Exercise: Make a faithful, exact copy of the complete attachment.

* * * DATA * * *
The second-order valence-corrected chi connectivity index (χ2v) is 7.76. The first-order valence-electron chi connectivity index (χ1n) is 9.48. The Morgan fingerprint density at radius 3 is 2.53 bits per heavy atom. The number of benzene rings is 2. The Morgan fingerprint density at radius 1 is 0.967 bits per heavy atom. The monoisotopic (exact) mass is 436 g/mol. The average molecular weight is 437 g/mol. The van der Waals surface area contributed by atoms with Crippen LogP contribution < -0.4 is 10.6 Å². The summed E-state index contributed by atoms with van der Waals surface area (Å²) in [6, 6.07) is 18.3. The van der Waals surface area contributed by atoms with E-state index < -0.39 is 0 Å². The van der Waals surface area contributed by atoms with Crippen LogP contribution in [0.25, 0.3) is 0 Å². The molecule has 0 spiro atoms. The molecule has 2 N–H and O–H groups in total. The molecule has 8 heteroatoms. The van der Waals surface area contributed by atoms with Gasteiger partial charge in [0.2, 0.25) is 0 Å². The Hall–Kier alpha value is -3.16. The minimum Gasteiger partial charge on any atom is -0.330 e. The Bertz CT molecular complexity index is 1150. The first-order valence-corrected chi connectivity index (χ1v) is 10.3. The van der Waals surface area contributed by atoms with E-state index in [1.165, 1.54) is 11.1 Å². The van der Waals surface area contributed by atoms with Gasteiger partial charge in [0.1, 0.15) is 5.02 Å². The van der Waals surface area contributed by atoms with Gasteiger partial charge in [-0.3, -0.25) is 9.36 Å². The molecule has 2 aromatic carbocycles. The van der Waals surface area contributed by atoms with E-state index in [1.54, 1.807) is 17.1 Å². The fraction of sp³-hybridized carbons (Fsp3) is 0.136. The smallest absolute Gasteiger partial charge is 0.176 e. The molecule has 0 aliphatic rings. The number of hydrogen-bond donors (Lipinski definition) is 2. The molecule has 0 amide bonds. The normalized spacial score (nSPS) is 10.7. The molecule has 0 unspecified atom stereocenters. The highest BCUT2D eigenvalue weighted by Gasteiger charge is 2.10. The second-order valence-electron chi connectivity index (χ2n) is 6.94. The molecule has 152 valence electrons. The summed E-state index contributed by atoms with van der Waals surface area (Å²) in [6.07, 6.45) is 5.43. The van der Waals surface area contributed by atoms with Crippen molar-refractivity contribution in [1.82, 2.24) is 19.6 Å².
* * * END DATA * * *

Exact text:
The second-order valence-corrected chi connectivity index (χ2v) is 7.76. The first-order valence-electron chi connectivity index (χ1n) is 9.48. The Morgan fingerprint density at radius 3 is 2.53 bits per heavy atom. The number of benzene rings is 2. The Morgan fingerprint density at radius 1 is 0.967 bits per heavy atom. The monoisotopic (exact) mass is 436 g/mol. The average molecular weight is 437 g/mol. The van der Waals surface area contributed by atoms with Crippen LogP contribution < -0.4 is 10.6 Å². The summed E-state index contributed by atoms with van der Waals surface area (Å²) in [6, 6.07) is 18.3. The van der Waals surface area contributed by atoms with E-state index < -0.39 is 0 Å². The van der Waals surface area contributed by atoms with Crippen LogP contribution in [0.25, 0.3) is 0 Å². The molecule has 0 spiro atoms. The molecule has 2 N–H and O–H groups in total. The molecule has 8 heteroatoms. The van der Waals surface area contributed by atoms with Gasteiger partial charge in [0.2, 0.25) is 0 Å². The Hall–Kier alpha value is -3.16. The minimum Gasteiger partial charge on any atom is -0.330 e. The Bertz CT molecular complexity index is 1150. The first-order valence-corrected chi connectivity index (χ1v) is 10.3. The van der Waals surface area contributed by atoms with E-state index in [1.165, 1.54) is 11.1 Å². The van der Waals surface area contributed by atoms with Gasteiger partial charge in [0.1, 0.15) is 5.02 Å². The van der Waals surface area contributed by atoms with Gasteiger partial charge in [-0.3, -0.25) is 9.36 Å². The molecule has 2 aromatic carbocycles. The van der Waals surface area contributed by atoms with E-state index in [1.54, 1.807) is 17.1 Å². The fraction of sp³-hybridized carbons (Fsp3) is 0.136. The smallest absolute Gasteiger partial charge is 0.176 e. The molecule has 0 aliphatic rings. The number of hydrogen-bond donors (Lipinski definition) is 2. The molecule has 0 amide bonds. The normalized spacial score (nSPS) is 10.7. The molecule has 0 unspecified atom stereocenters. The highest BCUT2D eigenvalue weighted by Gasteiger charge is 2.10. The second-order valence-electron chi connectivity index (χ2n) is 6.94. The molecule has 152 valence electrons. The summed E-state index contributed by atoms with van der Waals surface area (Å²) in [6.07, 6.45) is 5.43. The van der Waals surface area contributed by atoms with Crippen molar-refractivity contribution in [1.82, 2.24) is 19.6 Å².